2: GLENN'S NOMINATION FOR THE GREATEST NOVEL EVER WRITTEN
May 24, 2014
#2: GLENN’S NOMINATION FOR THE GREATEST NOVEL EVER WRITTEN.
This is pure cheek, because I haven’t read all the novels ever written: but neither have
you, so there. I personally vote for The Tale of Genji, an eleventh-century novel
from Japan; the author’s name is Lady Murasaki or Murasaki Shikibu (“Shikibu” was a
court title). Genji is a long (1100 pages), almost bewilderingly beautiful panorama of
the relationships of an illegitimate Heian aristocrat with his family, his friends, his
superiors at court and, above all, his wives and lovers. Though there is recurring wit in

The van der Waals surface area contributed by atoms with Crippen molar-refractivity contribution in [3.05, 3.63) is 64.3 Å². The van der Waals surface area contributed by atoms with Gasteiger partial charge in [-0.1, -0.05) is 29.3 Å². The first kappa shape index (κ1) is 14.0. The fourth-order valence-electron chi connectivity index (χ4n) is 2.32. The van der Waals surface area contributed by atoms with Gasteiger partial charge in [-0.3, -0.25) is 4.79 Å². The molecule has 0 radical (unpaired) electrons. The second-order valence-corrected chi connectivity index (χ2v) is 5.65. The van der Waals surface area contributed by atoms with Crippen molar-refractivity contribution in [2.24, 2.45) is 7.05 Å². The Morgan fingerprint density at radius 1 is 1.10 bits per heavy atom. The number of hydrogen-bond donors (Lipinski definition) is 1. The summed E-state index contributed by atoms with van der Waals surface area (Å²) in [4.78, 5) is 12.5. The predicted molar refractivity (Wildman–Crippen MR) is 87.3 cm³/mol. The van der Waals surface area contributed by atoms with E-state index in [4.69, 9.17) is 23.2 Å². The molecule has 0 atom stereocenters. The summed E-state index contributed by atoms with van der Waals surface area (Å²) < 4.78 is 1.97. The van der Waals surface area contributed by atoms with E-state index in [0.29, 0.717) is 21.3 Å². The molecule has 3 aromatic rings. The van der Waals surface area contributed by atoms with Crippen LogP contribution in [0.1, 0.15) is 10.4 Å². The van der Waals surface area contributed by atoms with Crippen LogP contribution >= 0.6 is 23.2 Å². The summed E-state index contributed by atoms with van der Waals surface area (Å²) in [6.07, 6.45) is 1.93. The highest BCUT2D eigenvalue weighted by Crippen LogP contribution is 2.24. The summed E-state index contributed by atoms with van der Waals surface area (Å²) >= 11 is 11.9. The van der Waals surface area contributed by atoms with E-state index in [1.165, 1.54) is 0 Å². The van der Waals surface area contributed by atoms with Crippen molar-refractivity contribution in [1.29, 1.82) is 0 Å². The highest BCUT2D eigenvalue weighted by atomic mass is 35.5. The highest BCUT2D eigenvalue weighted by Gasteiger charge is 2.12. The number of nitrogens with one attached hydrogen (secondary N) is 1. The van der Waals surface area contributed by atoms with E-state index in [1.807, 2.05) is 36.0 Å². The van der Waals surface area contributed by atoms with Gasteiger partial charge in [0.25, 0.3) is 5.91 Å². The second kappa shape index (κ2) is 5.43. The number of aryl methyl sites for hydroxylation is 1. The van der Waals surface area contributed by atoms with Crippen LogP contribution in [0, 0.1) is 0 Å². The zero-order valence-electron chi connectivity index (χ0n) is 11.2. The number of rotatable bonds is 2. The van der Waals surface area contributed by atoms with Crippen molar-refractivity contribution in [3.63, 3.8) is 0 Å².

the tomfoolery these characters get up to for love, no author in any language has a sense more profound than Murasaki of the ache of human longing. No one as well has a sense more searching and observant of how the act of a moment—in the most famous example, the jealous fit of a neglected mistress—can radiate out, sometimes even fatally, into the lives of literally dozens of characters, down to the following generation. By the ends of their lives, Genji and those closest to him are backlit by the results of hundreds of these acts, some no more than nuances, which then pass them by and shape the lives of their young—the Buddhist notion of karma made visible. One can hardly deal with Genji but with superlatives: no novel has a greater number of tableaux and set-pieces, often set at night; no author has a more dramatic or pervasive sense of smell. It offers par excellence the end experience of great fiction, the feeling as of looking out from atop a mountain.